Bathu Shoes have directly contributed to economic growth by opening 12 stores during 2020, despite the pandemic and its difficulties. Mathibela shared how this emerging business overcame its challenges: “We don’t have a blueprint for the way we do things. Instead, we focus on innovation and customer experience. For the new stores, we paid a lot of attention to in-store design elements, which have technological features that engage our customers as they approach the store.
“For example, the levitating sneaker machine makes the shoes look like they are floating. We consider the music we play, the images we use and fragrances we have in stores in great detail. Most importantly, our engagement with customers through trained sales executives in a safe manner that makes customers feel secure in-store. We built SA’s first sneaker customisation lab as an extension of customer engagement.”
The conversation about offline or online, this binary notion of one or the other, seems to be fading into obscurity. Retailers are looking to landlords to provide assistance and advice in giving their customers a more seamless omnichannel experience. Morar said Central and Eastern Europe has experienced this shift.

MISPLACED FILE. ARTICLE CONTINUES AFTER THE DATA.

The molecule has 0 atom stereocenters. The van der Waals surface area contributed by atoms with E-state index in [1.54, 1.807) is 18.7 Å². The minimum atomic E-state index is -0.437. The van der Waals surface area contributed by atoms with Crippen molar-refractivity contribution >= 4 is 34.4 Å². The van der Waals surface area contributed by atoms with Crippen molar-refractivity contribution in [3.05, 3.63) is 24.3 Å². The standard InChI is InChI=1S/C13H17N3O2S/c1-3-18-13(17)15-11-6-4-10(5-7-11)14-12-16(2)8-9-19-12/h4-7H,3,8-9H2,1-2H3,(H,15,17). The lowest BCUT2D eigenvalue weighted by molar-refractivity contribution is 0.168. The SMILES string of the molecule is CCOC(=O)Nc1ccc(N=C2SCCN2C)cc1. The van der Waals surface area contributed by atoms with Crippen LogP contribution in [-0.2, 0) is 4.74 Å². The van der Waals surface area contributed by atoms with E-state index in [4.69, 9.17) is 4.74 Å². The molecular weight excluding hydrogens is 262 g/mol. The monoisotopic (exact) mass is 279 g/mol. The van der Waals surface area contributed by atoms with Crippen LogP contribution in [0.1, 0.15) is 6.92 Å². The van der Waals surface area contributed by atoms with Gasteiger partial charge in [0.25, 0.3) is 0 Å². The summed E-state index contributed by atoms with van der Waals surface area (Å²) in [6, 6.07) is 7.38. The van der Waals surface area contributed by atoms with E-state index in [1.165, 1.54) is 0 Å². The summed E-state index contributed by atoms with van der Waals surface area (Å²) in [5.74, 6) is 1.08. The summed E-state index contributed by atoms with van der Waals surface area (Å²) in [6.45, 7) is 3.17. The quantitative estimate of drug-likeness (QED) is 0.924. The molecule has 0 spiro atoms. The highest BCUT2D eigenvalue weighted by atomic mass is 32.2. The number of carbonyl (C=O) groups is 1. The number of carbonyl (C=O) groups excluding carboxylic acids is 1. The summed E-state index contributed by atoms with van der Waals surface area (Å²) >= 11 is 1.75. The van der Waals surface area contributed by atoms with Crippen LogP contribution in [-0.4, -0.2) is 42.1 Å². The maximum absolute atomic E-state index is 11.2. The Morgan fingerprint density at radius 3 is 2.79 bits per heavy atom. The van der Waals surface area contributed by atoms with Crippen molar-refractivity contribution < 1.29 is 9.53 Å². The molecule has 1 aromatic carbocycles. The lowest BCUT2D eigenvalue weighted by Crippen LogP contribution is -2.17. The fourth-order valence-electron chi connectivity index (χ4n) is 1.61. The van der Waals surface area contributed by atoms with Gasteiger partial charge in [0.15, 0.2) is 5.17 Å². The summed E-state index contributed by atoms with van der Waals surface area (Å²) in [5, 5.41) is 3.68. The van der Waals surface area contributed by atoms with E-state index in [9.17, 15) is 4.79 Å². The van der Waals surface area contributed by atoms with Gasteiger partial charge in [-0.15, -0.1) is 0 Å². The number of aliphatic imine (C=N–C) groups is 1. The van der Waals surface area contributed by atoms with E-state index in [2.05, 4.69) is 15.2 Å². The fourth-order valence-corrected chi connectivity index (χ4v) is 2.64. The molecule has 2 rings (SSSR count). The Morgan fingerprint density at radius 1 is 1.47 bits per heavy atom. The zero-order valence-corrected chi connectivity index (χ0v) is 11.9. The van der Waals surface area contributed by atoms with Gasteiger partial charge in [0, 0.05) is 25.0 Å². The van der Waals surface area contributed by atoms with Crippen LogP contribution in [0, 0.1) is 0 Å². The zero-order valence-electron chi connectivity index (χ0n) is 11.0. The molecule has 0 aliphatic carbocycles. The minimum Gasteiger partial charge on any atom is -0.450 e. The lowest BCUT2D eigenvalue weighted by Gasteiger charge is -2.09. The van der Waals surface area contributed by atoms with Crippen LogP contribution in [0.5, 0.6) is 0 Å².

“We will never go back to the way things were. We’re going to continuously evolve and there isn’t a one-size-fits-all strategy that we can apply. Landlords and retailers are one ecosystem and need to work together to provide the best retail experience. They need to make sure shopping centres are attractive, well located and that the tenant mix is advertised.
“By integrating the various retailers’ concepts into digital advertising, we can ensure we are where the customers are searching. We need to have a joint strategy to approach this omnichannel experience.”
Retailers have realised that customer experience is only as strong as its weakest link. When the retail ecosystem works together to provide operational excellence, it benefits the customers. Most important is paying attention to what customers need and the level of human interaction they are looking for as they come out of lockdown.
Majija said customer experience doesn’t start with the sales executive in store. “It starts with the car guard in the parking area and includes everyone in the shopping centre environment. The entire ecosystem must provide a great experience. Upskilling all staff to interact with customers will increase the interactions and will add to the overall shopping experience.”